Publisher Profile

2008 RMAF Coverage 1

Audio Note UK, Music Interface Technologies, Eventus Audio

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This portion of Dagogo’s 2008 RMAF Coverage by Constantine Soo

Audio Note UK

To date, after listening to other system at the show, the Audio Note UK system, with such extraordinary level of sonics in extreme-premium parts and silver implementation, continued to provide the most explicit experience in tonal sophistication. The only regret in this year’s Exhibit was the newly-arrived M9 Phono preamplifier ($115,000), which was in operation only days fresh from the UK factory. That said, with music particularly rich in discreet top=end characteristics, the AN-SEC Signature loudspeakers ($51,000/pair) infused the listening experience with tremendous top-end finesse. Peter Qvortrup’s reputed preference in corner placement of his Snell-based speakers were superb in producing powerful bottom-end, but I thought distancing from the corners would’ve improved the perceived spatiality of music and thus would’ve imparted greater instrument realism.

Of all system I auditioned at the show, the Audio Note UK is the only one that absolutely refused to misbehave in such way, as all others do to greater and lesser extent, to impart distorted transients unto the music. It is my belief that all the interim stages of silver transformers and capacitors and wires contributed to an extraordinarily expeditious signal flow, complacent with the usual concentration of tonal energy not found in other system designs.

AN-E SEC Signature ($51,000/pair)►
2-way rear ported enclosure. 1″ tweeter and 8″ bass driver both with ALNICO magnets. 95.5dB efficient, Audio Note™ SOGON™ LX 96 strand 99.99% pure silver litz cable. Audio Note™ silver wired voice coils, Audio Note 99.99% pure silver crossover inductors, Audio Note copper foil signal capacitors in separate non-magnetic chassis. All round veneered cabinet made from Russian birch plywood with clear 8-layer hand polished piano lacquer finish.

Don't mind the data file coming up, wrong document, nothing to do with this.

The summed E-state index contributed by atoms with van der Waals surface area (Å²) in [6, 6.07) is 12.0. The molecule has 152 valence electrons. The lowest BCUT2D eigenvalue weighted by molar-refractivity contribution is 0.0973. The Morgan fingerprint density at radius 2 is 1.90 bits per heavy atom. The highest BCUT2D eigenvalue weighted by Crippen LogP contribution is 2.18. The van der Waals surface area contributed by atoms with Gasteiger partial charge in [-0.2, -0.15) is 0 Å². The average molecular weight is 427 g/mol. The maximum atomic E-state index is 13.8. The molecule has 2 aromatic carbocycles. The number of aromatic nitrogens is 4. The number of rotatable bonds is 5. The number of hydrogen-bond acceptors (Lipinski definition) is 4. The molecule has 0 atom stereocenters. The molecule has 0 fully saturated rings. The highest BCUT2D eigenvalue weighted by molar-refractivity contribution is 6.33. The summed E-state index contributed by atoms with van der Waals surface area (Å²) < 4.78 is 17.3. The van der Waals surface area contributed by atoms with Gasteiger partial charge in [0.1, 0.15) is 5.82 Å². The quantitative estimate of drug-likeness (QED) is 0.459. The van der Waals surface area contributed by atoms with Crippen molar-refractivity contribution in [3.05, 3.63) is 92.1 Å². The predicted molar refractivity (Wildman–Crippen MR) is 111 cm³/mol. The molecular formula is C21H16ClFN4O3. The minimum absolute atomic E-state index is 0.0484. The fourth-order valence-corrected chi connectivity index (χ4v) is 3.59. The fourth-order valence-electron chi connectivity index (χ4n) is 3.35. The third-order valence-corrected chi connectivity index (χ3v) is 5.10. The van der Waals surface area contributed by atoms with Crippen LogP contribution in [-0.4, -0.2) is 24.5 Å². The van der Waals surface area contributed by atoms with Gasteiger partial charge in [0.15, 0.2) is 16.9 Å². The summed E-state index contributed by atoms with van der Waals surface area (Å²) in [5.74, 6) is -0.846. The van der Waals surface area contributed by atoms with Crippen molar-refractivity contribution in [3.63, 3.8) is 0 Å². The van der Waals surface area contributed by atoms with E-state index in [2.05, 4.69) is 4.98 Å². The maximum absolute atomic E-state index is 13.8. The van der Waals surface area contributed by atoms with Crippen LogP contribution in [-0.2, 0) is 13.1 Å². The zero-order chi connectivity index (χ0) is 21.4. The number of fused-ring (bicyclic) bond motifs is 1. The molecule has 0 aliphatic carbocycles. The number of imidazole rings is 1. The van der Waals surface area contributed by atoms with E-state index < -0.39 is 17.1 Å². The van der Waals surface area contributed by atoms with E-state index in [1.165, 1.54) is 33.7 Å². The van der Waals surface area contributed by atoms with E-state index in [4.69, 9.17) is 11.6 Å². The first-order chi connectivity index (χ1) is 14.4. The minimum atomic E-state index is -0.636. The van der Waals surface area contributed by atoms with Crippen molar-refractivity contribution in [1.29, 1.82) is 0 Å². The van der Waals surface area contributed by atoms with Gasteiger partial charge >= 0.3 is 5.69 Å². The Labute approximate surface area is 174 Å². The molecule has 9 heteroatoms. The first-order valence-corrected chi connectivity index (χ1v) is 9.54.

▼top to bottom: CDT-Three transport ($95,000), M9 Phono main chassis ($115,000), DAC 4.1x Balanced ($15,500),
M9 Phono power supply chassis on the floor to the left of rack

▼KEGON monoblock power amplifier ($95,000/pair)

“22 watts, Class A parallel single-ended no feedback mono triode power amplifiers. Fully transformer coupled, all directly heated triodes. All Audio Note silver wired circuit and power supply, Audio Note silver foil signal capacitors & tantalum resistors, Black Gate caps wherever possible, all Audio Note silver wired output transformer.”

DAC 4.1x Balanced DAC: 1xoversampling™ direct from disc™ technology with silver wired and patented Audio Note transformer coupled I/V interface and digital input transformer.

Interconnect and speaker cables: Audio Note SOOTTO and SOGON 99.99% pure silver conductors in a symmetrical litz topology.
Power cables: Acrolink PC-4060 with Oyaide termination.

Music Interface Technologies

MIT hosted two adjacent Exhibits, one for static display of various MIT products, the other for active demonstration of the company’s Multipole™ technology. In that room, well-treated with strategic placement of absorptive panels, acoustical drapes on both sides, corner traps and rear panels, a Cary CDP-1, Cary SLP-03 preamplifier, a Cary CAD-200 2-channel power amp and Dali Mentor 5 speakers formulated the budget system. The highly effective room treatment was engineered by A/V Services of Pataskala of Ohio.

In a 3-stage demonstration, after playing a few minutes of music via MIT’s own 12-gauge speaker cable with TPE insulation, the MIT staff added the AVT Speaker Interface Module, and then the AVT MA speaker cable. Before the progression, there was decent soundstage width, considering the size of the Dali and the nearfield listening arrangement. However, in the final stage demo, ambience began to rush in as if there was an influx of clean air in the listening space. Minute performance intricacies were revealed, enhancing the realism of the experience. Human vocal attained a more expanded range, imparting a more calming and involved experience.